Read | Permalink | Email this | Comments

Add to digg
Add to
Add to Google
Add to StumbleUpon
Add to Facebook
Add to Reddit
Add to Technorati

Download Squad - Keyboard instrument - Shareware - Microsoft Windows - Caps lock"

Tuesday, July 27, 2010

Simple Bots: Walker

Simple Bots: Walker: "My goal with Walker Bot was to make a 4-legged walking bot that could be
made in ten minutes. This bot ultimately took me three hours to make.
That said, my goal wasn't to make one in ten minutes, but to make one
that could be made in ten minutes. I am pretty confident that now that
I know what I ...
By: randofo

Continue Reading »"

Tuesday, July 20, 2010

Entanglement is an engaging, HTML5-powered Time-Waster

Entanglement is an engaging, HTML5-powered Time-Waster: "

Filed under: , ,


I am really enjoying watching HTML5 come into its own and mature into a full-fledged platform for video, Web apps, and now some games, too. Entanglement is an HTML5-driven puzzle game, and it feels just like Flash.

It's a simple brain teaser. You start with a hexagon in the middle of the board. An orange line comes out of that hexagon and touches another hexagon right next to it. That other hexagon shows several possible paths that the orange line could take, depending on how you connect it. You can rotate the second hexagon using the mouse wheel or arrow keys. Once you hit the space bar or click the mouse button, the orange line 'flows' into it, and the path becomes longer. You now get another hexagon to rotate and connect.

The goal is to make the path as long as you can without going back to the source point, allowing the path to cross itself, or touching the side of the board. My record is 23. Post your (undoubtedly higher) records below!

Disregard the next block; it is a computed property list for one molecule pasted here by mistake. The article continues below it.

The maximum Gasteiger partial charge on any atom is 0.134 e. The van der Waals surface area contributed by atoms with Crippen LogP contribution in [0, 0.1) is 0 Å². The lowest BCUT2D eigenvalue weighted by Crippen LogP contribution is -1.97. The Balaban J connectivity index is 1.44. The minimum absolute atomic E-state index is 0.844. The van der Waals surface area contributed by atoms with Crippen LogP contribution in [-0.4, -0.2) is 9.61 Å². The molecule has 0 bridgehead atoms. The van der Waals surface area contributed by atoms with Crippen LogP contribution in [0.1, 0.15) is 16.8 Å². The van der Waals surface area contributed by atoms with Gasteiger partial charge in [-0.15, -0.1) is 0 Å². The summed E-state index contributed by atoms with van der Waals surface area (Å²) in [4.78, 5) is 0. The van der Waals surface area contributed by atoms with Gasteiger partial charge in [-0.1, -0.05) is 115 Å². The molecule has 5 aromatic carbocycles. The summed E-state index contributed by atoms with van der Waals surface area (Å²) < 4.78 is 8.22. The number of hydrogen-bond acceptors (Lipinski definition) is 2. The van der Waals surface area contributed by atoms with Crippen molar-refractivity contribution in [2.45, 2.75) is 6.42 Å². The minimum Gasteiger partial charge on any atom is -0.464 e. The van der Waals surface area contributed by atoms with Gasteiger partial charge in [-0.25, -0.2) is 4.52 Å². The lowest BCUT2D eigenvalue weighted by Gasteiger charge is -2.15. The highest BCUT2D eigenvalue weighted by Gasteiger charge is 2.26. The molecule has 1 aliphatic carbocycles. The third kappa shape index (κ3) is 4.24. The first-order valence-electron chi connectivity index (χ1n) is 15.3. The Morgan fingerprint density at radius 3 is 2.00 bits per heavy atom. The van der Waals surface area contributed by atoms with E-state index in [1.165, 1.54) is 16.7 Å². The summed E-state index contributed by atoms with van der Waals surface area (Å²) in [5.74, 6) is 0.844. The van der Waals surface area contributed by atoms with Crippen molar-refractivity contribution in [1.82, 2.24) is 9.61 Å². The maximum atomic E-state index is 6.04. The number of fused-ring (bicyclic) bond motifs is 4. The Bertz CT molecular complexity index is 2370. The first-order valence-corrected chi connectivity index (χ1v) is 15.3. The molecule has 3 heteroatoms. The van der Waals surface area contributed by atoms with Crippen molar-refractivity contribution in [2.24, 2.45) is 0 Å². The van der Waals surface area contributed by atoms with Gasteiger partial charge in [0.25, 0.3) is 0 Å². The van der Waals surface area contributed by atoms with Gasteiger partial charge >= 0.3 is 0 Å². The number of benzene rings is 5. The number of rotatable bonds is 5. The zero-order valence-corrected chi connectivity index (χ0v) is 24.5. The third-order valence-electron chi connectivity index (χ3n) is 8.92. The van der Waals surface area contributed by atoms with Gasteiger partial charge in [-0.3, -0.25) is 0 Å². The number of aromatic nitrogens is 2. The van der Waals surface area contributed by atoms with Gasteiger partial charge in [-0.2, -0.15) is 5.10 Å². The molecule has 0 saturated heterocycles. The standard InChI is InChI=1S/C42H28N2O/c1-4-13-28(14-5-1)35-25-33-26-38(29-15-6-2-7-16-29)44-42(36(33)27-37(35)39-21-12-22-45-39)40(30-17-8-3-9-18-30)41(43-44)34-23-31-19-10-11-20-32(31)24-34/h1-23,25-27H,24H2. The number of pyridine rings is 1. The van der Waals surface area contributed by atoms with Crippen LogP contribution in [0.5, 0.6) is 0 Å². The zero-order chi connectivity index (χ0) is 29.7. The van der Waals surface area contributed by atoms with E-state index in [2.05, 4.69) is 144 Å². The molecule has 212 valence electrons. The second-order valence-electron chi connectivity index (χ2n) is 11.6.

Entanglement is an engaging, HTML5-powered Time-Waster originally appeared on Download Squad on Tue, 20 Jul 2010 13:00:00 EST. Please see our terms for use of feeds.

Read | Permalink | Email this | Comments

Add to digg
Add to
Add to Google
Add to StumbleUpon
Add to Facebook
Add to Reddit
Add to Technorati

Download Squad - Video game - Hexagon - HTML5 - Flash"

Zoundry Raven – Another Good Alternative to Windows Live Writer

Zoundry Raven – Another Good Alternative to Windows Live Writer: "

alternative to windows live writer All blog platforms, such as Blogger and Wordpress, come with their own built-in interfaces for writing new posts. These interfaces work fairly well, but they are ultimately web based interfaces and they can sometimes feel sluggish as a result. These built-in interfaces also can be an issue for people who have multiple blogs. Being forced to log into each individual site in order to make a new post can be very annoying.

The solution to these problems is the use of a blogging client that exists on your computer and acts as a normal program.

A blogging client acts like a word processor, and because it is located on your computer’s hard drive, you can write posts even when offline. Blog clients also make it possible to update multiple blogs through a common interface.